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Malaysia to Implement Vehicle Entry Permits for Singapore Vehicles Starting October

Malaysia to require Singapore vehicles to have entry permits from October 1. Offenders may face fines up to 2,000 ringgit or imprisonment. Registered vehicles will be equipped with RFID tags for tracking and documentation.

This new regulation aims to enhance border control and ensure proper documentation for vehicles crossing the border.


Transport Minister Anthony Loke announced during a press conference that any foreign motor vehicle without a VEP will face consequences if found entering or already in Malaysia after the specified date. Offenders could be fined up to 2,000 ringgit (US$427) or face a jail term of up to six months.


To comply with the new requirement, registered vehicles will be equipped with a radio-frequency identification (RFID) tag, which will cost 10 ringgit. The VEP system was initially introduced in 2019 but was not enforced. It was put on hold in 2020 to explore ways to simplify the installation process of the RFID tags.


According to current records, approximately 70,000 Singapore-registered motor vehicles have activated their VEP tags, while more than 200,000 vehicles have been registered but have yet to complete the installation and activation process. The RFID tags are unique to each vehicle and cannot be transferred.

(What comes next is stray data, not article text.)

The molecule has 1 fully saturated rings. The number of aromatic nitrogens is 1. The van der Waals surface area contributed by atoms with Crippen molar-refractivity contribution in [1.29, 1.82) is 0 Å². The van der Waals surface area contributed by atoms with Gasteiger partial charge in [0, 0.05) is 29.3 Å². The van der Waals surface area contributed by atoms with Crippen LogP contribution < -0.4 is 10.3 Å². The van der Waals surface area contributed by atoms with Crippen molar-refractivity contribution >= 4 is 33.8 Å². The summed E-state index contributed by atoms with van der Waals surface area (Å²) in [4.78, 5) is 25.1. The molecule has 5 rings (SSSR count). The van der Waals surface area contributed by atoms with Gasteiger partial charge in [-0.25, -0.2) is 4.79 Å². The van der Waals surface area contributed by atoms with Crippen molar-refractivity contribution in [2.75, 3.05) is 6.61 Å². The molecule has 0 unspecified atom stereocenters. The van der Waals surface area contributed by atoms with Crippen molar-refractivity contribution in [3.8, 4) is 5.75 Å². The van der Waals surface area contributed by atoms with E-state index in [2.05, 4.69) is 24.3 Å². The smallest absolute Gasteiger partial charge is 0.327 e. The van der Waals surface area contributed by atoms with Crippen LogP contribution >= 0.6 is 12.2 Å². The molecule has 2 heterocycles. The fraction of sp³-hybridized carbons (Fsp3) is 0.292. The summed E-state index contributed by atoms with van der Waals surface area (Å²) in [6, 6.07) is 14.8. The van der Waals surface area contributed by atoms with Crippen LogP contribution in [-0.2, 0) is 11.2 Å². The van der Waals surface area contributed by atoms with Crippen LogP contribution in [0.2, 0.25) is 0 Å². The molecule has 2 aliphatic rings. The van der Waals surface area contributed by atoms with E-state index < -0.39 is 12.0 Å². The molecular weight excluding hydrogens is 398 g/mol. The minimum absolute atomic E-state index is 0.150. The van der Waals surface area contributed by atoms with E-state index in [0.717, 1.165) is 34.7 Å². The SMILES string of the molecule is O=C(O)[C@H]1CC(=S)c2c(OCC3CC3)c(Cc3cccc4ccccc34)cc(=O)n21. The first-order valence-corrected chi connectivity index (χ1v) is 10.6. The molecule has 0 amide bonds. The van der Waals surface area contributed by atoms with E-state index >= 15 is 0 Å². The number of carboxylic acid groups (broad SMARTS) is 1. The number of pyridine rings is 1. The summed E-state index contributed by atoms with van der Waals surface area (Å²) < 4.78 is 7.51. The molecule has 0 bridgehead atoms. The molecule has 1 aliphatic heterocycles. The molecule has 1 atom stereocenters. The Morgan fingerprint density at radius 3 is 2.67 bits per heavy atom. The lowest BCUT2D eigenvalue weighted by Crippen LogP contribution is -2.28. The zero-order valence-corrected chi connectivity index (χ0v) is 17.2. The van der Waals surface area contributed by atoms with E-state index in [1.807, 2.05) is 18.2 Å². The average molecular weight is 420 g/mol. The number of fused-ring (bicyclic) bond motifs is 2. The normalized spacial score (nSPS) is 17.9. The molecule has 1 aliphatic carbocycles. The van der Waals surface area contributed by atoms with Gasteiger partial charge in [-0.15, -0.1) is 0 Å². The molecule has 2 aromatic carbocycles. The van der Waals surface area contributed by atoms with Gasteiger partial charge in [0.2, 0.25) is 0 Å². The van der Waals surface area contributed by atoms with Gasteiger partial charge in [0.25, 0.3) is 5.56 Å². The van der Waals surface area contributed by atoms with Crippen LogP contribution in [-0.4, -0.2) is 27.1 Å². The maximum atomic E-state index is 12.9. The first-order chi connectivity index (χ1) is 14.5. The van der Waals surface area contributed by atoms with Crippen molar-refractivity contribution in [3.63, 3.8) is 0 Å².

To facilitate the installation process, the authorities will send the RFID tags to vehicle owners, who can then install them according to the provided guidelines. This eliminates the need for owners to travel to Johor Bahru for the installation.


Minister Loke emphasised that the implementation of the VEP system is crucial for effective tracking of foreign vehicles entering and leaving the country. Additionally, it will ensure that any outstanding summonses are settled before vehicles are allowed to exit Malaysia.


Currently, foreign-registered cars entering Malaysia via Johor are required to pay a levy. Singapore-registered vehicles, on the other hand, must pay a road charge of 20 ringgit when entering through the Woodlands Causeway and Tuas Second Link checkpoints, which are among the busiest in the world. However, motorcycles are exempt from these charges.


In a further announcement, Minister Loke revealed the government's plan to expand the VEP and Road Charge system to the Malaysia-Thailand border, extending the reach of these measures to enhance border control and streamline documentation processes.

 
  • Malaysia to require Singapore vehicles to have entry permits from October 1

  • Offenders may face fines up to 2,000 ringgit or imprisonment

  • Registered vehicles will be equipped with RFID tags for tracking and documentation


Sources: MICROSOFT

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